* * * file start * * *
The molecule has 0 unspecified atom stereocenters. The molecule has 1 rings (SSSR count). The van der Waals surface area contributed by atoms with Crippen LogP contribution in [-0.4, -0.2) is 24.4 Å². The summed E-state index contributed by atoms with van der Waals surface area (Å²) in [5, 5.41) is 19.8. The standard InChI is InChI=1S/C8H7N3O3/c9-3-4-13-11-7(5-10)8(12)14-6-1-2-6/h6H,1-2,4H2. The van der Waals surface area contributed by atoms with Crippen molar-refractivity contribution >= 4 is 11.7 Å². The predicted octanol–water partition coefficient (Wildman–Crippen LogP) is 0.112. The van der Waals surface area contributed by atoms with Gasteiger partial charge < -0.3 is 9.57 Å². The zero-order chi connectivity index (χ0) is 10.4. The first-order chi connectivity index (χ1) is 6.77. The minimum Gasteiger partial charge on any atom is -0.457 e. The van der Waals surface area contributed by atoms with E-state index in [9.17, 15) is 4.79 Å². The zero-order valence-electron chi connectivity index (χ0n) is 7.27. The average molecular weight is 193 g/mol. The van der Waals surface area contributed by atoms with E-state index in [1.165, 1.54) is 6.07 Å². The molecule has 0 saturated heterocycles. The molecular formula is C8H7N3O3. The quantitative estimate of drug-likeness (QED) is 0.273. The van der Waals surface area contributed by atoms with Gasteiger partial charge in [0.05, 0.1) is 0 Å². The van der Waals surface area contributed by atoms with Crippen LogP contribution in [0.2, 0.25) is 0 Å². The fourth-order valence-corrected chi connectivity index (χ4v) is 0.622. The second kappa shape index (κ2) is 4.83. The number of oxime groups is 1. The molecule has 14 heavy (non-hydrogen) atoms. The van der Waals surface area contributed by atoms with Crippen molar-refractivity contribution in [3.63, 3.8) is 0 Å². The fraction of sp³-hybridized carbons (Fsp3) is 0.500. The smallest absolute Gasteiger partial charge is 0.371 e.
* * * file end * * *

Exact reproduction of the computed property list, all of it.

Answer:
The molecule has 0 unspecified atom stereocenters. The molecule has 1 rings (SSSR count). The van der Waals surface area contributed by atoms with Crippen LogP contribution in [-0.4, -0.2) is 24.4 Å². The summed E-state index contributed by atoms with van der Waals surface area (Å²) in [5, 5.41) is 19.8. The standard InChI is InChI=1S/C8H7N3O3/c9-3-4-13-11-7(5-10)8(12)14-6-1-2-6/h6H,1-2,4H2. The van der Waals surface area contributed by atoms with Crippen molar-refractivity contribution >= 4 is 11.7 Å². The predicted octanol–water partition coefficient (Wildman–Crippen LogP) is 0.112. The van der Waals surface area contributed by atoms with Gasteiger partial charge < -0.3 is 9.57 Å². The zero-order chi connectivity index (χ0) is 10.4. The first-order chi connectivity index (χ1) is 6.77. The minimum Gasteiger partial charge on any atom is -0.457 e. The van der Waals surface area contributed by atoms with E-state index in [9.17, 15) is 4.79 Å². The zero-order valence-electron chi connectivity index (χ0n) is 7.27. The average molecular weight is 193 g/mol. The van der Waals surface area contributed by atoms with E-state index in [1.165, 1.54) is 6.07 Å². The molecule has 0 saturated heterocycles. The molecular formula is C8H7N3O3. The quantitative estimate of drug-likeness (QED) is 0.273. The van der Waals surface area contributed by atoms with Gasteiger partial charge in [0.05, 0.1) is 0 Å². The van der Waals surface area contributed by atoms with Crippen LogP contribution in [0.2, 0.25) is 0 Å². The fourth-order valence-corrected chi connectivity index (χ4v) is 0.622. The second kappa shape index (κ2) is 4.83. The number of oxime groups is 1. The molecule has 14 heavy (non-hydrogen) atoms. The van der Waals surface area contributed by atoms with Crippen molar-refractivity contribution in [3.63, 3.8) is 0 Å². The fraction of sp³-hybridized carbons (Fsp3) is 0.500. The smallest absolute Gasteiger partial charge is 0.371 e.